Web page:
Grotzke Adoption Update


That summarizes fairly well where we are at in the adoption process. All of our paperwork was sent in at the end of the summer. Now all there is to do is wait for the government offices to make a match with our family. Our adoption agency has kept us informed on how things are moving (or not moving), and we continue to pray for the child that God will bring into our family. Thank you for praying with us!

The Paradox

Instead of looking at books and pictures about the New Testament I looked at the New Testament. There I found an account, not in the least of a person with his hair parted in the middle or his hands clasped in appeal, but of an extraordinary being with lips of thunder and acts of lurid decision, flinging down tables, casting out devils, passing with the wild secrecy of the wind from mountain isolation to a sort of dreadful demagogy; a being who often acted like an angry god—and always like a god. Christ had even a literary style of his own, not to be found, I think, elsewhere; it consists of an almost furious use of the a fortiori. His “how much more” is piled one upon another like castle upon castle in the clouds. The diction used about Christ has been, and perhaps wisely, sweet and submissive. But the diction used by Christ is quite curiously gigantesque; it is full of camels leaping through needles and mountains hurled into the sea. Morally it is equally terrific; he called himself a sword of slaughter, and told men to buy swords if they sold their coats for them. That he used other even wilder words on the side of nonresistance greatly increases the mystery; but it also, if anything, rather increases the violence. We cannot even explain it by calling such a being insane; for insanity is usually along one consistent channel. The maniac is generally a monomaniac. Here we must remember the difficult definition of Christianity already given; Christianity is a superhuman paradox whereby two opposite passions may blaze beside each other. The one explanation of the Gospel language that does explain it, is that it is the survey of one who from some supernatural height beholds some more startling synthesis.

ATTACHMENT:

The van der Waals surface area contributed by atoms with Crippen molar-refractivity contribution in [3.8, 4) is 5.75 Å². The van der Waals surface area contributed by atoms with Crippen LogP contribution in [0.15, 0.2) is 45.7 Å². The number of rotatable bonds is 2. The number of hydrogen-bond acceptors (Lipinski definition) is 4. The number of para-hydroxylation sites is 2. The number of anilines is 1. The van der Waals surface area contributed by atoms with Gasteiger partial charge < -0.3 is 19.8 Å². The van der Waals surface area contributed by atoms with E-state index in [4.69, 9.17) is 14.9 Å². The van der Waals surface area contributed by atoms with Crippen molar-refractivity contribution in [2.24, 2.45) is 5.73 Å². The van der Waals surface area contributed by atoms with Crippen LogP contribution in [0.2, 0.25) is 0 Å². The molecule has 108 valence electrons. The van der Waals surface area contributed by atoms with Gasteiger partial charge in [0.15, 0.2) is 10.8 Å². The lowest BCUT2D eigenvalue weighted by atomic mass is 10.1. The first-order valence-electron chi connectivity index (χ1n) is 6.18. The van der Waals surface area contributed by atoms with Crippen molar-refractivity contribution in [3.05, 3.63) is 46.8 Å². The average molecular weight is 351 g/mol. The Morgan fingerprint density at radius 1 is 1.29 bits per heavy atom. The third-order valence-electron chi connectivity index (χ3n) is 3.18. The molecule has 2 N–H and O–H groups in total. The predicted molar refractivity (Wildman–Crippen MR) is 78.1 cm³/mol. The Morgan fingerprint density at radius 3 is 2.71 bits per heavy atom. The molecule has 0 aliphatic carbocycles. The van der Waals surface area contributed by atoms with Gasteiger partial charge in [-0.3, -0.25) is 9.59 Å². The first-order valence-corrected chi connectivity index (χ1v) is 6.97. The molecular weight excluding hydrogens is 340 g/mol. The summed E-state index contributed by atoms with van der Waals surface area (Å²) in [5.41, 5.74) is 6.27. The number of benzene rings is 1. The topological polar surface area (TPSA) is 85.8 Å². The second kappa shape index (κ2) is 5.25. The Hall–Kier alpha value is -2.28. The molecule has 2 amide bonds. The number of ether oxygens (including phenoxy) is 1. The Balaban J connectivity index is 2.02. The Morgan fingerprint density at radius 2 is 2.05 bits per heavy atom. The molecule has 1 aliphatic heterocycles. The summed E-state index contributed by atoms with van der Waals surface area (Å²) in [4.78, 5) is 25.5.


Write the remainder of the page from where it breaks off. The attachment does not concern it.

Chesterton, Orthodoxy

Celebrate Life!

Today is our annual Celebrate Life Day. Every year it is a day of mixed joy and pain, laughter and weeping. Every year. This year. We celebrate life today because four years ago Tanzen was born. We celebrate life today because four years ago we almost lost Crystal to her stroke. This year we celebrate life because we have watched our beloved Ita step from this world into her eternal home. 

We take our celebration seriously. Today is not a day that we wallow in sentimentalism or bask in trivialities. 

We will not hold our daughter’s hand and think of how lucky we are.

We will not step into the sunshine with Crystal and forget that she can walk.

We will not relegate Ita’s existence to a place in our hearts or happy memories. Whether or not her memory lives on within me makes no difference. Her existence has not ended.
No. We will take this celebration seriously because we take life seriously. We take eternity seriously. We take joy seriously.
We will not forget that we are more than particles and energy.

We will not forget that every breath we have is a gift. 

We will not forget that evil is real and not an opinion. 

We will not forget that death is painful and will one day be eliminated.

We will not forget that life is hard and tears sting.

Today we celebrate life.
We celebrate because the Maker has given us one more day. We celebrate because he has promised that there is more to come. Celebrate with us!


The real challenge of Christian living is not to eliminate every uncomfortable circumstance from our lives, but to trust our sovereign, wise, good, and powerful God in the midst of every situation.

– Macarthur, Anxious for Nothing